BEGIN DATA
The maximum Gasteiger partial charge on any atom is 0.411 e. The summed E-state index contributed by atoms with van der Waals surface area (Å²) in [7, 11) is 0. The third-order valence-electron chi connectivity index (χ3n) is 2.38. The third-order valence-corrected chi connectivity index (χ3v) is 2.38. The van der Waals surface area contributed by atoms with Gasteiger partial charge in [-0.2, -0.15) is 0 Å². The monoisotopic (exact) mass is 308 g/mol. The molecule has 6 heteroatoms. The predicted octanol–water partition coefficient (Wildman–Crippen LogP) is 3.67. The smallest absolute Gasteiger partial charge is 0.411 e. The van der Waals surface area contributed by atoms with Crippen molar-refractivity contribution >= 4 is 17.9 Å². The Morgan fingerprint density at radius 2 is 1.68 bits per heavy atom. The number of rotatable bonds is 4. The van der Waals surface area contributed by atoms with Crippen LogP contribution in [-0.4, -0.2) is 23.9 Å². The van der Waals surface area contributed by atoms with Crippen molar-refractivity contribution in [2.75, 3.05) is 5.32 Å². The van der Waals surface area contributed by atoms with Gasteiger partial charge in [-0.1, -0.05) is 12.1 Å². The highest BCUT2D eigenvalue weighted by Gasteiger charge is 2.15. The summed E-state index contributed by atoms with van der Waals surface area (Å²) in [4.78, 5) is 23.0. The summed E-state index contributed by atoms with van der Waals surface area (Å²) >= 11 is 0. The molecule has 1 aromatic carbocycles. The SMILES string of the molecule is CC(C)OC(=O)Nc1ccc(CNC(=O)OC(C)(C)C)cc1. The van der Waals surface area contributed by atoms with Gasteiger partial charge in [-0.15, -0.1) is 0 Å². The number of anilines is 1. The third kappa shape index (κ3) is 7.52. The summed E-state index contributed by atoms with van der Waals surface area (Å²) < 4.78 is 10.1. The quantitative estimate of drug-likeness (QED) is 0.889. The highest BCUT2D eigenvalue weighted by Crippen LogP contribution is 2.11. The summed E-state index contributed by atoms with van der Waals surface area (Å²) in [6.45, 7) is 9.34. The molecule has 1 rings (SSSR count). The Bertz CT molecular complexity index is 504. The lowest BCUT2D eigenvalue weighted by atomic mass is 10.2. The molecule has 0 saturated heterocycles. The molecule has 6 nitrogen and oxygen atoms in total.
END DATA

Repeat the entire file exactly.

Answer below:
The maximum Gasteiger partial charge on any atom is 0.411 e. The summed E-state index contributed by atoms with van der Waals surface area (Å²) in [7, 11) is 0. The third-order valence-electron chi connectivity index (χ3n) is 2.38. The third-order valence-corrected chi connectivity index (χ3v) is 2.38. The van der Waals surface area contributed by atoms with Gasteiger partial charge in [-0.2, -0.15) is 0 Å². The monoisotopic (exact) mass is 308 g/mol. The molecule has 6 heteroatoms. The predicted octanol–water partition coefficient (Wildman–Crippen LogP) is 3.67. The smallest absolute Gasteiger partial charge is 0.411 e. The van der Waals surface area contributed by atoms with Crippen molar-refractivity contribution >= 4 is 17.9 Å². The Morgan fingerprint density at radius 2 is 1.68 bits per heavy atom. The number of rotatable bonds is 4. The van der Waals surface area contributed by atoms with Crippen LogP contribution in [-0.4, -0.2) is 23.9 Å². The van der Waals surface area contributed by atoms with Crippen molar-refractivity contribution in [2.75, 3.05) is 5.32 Å². The van der Waals surface area contributed by atoms with Gasteiger partial charge in [-0.1, -0.05) is 12.1 Å². The highest BCUT2D eigenvalue weighted by Gasteiger charge is 2.15. The summed E-state index contributed by atoms with van der Waals surface area (Å²) in [4.78, 5) is 23.0. The summed E-state index contributed by atoms with van der Waals surface area (Å²) >= 11 is 0. The molecule has 1 aromatic carbocycles. The SMILES string of the molecule is CC(C)OC(=O)Nc1ccc(CNC(=O)OC(C)(C)C)cc1. The van der Waals surface area contributed by atoms with Gasteiger partial charge in [-0.15, -0.1) is 0 Å². The number of anilines is 1. The third kappa shape index (κ3) is 7.52. The summed E-state index contributed by atoms with van der Waals surface area (Å²) < 4.78 is 10.1. The quantitative estimate of drug-likeness (QED) is 0.889. The highest BCUT2D eigenvalue weighted by Crippen LogP contribution is 2.11. The summed E-state index contributed by atoms with van der Waals surface area (Å²) in [6.45, 7) is 9.34. The molecule has 1 rings (SSSR count). The Bertz CT molecular complexity index is 504. The lowest BCUT2D eigenvalue weighted by atomic mass is 10.2. The molecule has 0 saturated heterocycles. The molecule has 6 nitrogen and oxygen atoms in total.